It's okay for American soldiers to run over open fields and not getwiped out by artillery and heavy gunfire. It's possible that one mancan take out an entire Japanese army with a Thompson submachine gun.It's definitely accurate for Japanese soldiers to only shoot at U.S.troops when they're only fifteen feet away. And it is realistic, whenshot twenty times to keep screaming and bleed a quarter of brightorange or pink blood. Uhm? This sounds more like a M-rated video gamerather than a war picture."Windtalkers", directed by one of my favorite action directors JohnWoo, delivers this versus something along the lines of "Enemy at theGates" or "Private Ryan." He definitely holds to his stylish action ofslow-motion images, CGI, and fireworks-like explosions, with a slightfeeling of the mayhem of war, which leaves me, satisfied enough to sitthrough the two hour and fourteen minute "popcorn loving" film.Despite this cartoonish feeling, the film has some decent performances,particularly by Adam Beach and Roger Willie as the two Navajo Indiansand the hot-headed Christian Slater. Nicholas Cage is his typical selfas the impenetrable hero (as exaggerated in the first paragraph). Andthe historical look of the Navajos and their unbreakable code wasmildly interesting.I was entertained through the film, but I got nothing out of it. It'sjust another unrealistic action flick with a World War II setting. 5/10
Windtakers Didn't Have a Strong script. Like Saving Private Ryan. Alltrough It was Silmiler Storylineset In world war two story About Soldiers and Of course Violence. The Movie I thinkIs more about Joe Enders (Nicolas Cage)Then The Navajo Codetalkers. Like In Ryan' It has A little More FocusOn James Francis Ryan. (Matt deamon) Alltrough Windtalkers Had Violent SceensBut It was Pale Compared to Saving Private Ryan'sIn your Face Nightmarish More Graphic Pychologicly More Disturbing Then Windtalkers. The camera Just Flies In Windtalkers But In ryan I'ts Like Somone Had a Hand HealdCamera Looks more Like a domcumenrty.Windtalkers It's More Sentimentel Then Ryan Saving Private Ryan is More Blunt RealisticThen Windtalkers I recamend Saving Private Ryan. Then Windtalkers.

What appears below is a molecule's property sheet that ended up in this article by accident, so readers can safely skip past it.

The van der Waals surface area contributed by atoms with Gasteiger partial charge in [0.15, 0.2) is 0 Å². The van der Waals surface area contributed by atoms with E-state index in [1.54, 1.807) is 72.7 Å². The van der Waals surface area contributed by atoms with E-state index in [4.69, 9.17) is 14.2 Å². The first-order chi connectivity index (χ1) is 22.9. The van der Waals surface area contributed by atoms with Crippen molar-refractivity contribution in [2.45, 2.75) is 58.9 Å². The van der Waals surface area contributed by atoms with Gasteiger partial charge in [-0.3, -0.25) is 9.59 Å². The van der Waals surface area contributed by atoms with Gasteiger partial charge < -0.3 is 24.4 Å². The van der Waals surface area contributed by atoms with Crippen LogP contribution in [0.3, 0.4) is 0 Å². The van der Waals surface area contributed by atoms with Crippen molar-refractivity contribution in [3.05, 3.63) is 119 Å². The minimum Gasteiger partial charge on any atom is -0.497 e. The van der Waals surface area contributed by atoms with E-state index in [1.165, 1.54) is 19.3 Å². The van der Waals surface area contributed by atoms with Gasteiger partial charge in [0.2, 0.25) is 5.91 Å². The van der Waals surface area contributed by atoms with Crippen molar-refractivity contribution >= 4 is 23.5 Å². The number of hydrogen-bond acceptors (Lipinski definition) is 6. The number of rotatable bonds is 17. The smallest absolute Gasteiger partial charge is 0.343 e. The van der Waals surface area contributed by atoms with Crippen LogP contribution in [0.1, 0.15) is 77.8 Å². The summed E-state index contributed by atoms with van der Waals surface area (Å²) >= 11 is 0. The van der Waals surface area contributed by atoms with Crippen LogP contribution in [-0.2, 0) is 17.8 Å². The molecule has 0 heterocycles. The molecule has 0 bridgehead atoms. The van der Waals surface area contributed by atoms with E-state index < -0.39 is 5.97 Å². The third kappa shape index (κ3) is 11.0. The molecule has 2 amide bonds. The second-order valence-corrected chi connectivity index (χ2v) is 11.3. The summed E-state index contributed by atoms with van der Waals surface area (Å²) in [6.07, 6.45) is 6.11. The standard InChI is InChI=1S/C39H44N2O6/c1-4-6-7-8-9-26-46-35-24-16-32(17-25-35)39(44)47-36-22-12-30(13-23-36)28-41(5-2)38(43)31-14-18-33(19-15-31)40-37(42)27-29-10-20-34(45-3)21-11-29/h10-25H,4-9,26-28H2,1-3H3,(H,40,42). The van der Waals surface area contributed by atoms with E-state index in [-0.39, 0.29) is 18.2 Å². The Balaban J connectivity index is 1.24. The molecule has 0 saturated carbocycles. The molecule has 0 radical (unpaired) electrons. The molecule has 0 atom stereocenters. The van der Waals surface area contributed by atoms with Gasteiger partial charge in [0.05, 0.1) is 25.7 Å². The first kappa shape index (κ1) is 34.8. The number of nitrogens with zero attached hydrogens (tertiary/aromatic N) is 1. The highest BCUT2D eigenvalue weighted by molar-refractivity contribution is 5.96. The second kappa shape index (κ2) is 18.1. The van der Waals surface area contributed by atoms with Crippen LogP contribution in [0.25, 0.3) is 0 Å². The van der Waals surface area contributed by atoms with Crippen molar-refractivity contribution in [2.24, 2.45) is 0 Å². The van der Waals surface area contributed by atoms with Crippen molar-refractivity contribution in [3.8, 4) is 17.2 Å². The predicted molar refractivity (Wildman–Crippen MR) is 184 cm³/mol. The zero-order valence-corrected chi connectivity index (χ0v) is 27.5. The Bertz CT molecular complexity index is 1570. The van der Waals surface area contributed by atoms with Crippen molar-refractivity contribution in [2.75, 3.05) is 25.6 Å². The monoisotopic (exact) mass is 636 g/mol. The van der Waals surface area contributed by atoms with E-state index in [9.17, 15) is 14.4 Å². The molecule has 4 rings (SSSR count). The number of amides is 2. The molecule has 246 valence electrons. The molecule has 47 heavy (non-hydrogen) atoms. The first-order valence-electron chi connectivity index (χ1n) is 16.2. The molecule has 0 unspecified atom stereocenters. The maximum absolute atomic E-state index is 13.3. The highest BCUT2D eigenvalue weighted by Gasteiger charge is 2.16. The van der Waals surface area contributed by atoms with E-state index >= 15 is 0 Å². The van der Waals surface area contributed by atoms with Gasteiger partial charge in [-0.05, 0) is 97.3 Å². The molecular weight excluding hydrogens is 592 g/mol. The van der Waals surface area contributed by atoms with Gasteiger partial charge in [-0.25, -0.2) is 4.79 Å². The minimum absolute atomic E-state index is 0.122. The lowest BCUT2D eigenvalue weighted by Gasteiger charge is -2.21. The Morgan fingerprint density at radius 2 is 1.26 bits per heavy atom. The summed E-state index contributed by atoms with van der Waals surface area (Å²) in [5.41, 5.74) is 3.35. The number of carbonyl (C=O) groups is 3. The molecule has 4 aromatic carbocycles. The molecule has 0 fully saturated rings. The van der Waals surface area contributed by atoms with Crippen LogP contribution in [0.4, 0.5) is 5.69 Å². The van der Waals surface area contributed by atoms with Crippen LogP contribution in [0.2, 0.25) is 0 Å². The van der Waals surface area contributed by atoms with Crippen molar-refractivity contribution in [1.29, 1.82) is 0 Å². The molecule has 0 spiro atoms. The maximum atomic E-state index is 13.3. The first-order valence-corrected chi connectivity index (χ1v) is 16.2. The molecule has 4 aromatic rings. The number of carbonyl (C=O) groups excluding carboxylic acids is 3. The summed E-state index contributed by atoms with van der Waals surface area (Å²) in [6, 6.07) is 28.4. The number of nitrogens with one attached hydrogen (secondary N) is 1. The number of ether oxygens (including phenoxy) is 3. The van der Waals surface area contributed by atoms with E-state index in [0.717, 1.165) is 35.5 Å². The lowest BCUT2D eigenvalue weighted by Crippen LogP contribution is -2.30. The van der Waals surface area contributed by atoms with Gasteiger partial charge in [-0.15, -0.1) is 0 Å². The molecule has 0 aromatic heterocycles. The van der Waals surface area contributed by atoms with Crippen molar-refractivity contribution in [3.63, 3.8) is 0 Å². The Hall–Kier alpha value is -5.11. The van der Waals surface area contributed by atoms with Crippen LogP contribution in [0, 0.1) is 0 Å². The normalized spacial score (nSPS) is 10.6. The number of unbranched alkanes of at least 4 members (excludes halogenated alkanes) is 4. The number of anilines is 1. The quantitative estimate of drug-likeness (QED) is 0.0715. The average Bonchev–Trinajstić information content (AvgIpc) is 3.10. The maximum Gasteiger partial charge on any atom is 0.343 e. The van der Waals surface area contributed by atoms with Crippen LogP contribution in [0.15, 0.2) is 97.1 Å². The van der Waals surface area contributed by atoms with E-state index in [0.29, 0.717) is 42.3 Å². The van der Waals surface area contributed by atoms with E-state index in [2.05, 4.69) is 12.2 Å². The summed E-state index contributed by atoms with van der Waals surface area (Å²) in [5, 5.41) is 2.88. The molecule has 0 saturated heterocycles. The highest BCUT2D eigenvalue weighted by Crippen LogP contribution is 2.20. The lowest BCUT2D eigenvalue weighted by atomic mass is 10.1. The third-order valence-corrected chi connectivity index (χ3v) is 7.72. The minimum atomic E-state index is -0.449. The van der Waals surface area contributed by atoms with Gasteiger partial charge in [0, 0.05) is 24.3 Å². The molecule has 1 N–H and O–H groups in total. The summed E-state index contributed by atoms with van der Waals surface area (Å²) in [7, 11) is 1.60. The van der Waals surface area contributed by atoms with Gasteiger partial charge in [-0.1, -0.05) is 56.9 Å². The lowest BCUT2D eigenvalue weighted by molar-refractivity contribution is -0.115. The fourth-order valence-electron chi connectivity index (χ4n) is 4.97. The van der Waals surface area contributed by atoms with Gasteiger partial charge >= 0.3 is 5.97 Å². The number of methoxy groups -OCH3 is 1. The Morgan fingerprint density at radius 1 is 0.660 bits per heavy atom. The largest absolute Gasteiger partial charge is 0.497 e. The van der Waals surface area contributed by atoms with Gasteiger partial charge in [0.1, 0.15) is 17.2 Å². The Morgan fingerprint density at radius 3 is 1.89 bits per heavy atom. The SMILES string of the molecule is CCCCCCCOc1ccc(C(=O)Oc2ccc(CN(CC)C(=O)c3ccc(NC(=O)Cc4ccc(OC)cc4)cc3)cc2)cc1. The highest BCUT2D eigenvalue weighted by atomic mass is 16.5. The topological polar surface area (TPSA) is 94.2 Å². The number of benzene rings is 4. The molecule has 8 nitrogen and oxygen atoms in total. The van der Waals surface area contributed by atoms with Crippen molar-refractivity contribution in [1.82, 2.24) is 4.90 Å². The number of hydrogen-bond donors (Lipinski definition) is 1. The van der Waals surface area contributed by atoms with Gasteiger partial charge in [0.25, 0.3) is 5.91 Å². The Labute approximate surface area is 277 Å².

*spoilers* I have always liked war movies and john woo movies and this isthe best of both worlds. i have no idea why so many people hate this movie.there is so much action and it portrays the Japanese as they really were.The japanese would charge out in the open because they always fought to thedeath. it was called a banzai charge. and who cares about the navajobackround. this is a war movie not a history channel special. why does amovie have to be realistic? what happened to just enjoying a movie for whatit is? fantasy. it isn't real. it is just made for entertainment which thismovie does very well. this movie was BASED on true events. it never saidthe movie was totaly true. this movie is also cool because of the bodycount. the body count in this movie rivals commando. john woo movies havelots of action and so do war movies. this is what you get is you combinethem. my only complaint is that nicholas cage didn't jump sideways with 2pistols like he does in face/off.
Did anyone else notice the obviously from-an-old-war-documentary footageofthe battleships firing on the island after Ben Yahzee gives them thecoordinates of the Japanese entrenchments? I think with a budget of $115million, you'd be able to do some CGI work, or at the very least, clean upthe horrible footage that was used.
Bad movie. I was expecting a greater focus on the role of the Navaho code, instead it's about a shell-shocked Nic Cage coming to terms with his personal demons. A bright spot: Adam Beach does some fine acting. Looking for a good war flick, check out Black Hawk Down, We Were Soliders, Saving Private Ryan, and the soon to be released "Band of Brothers." These films are much more believable.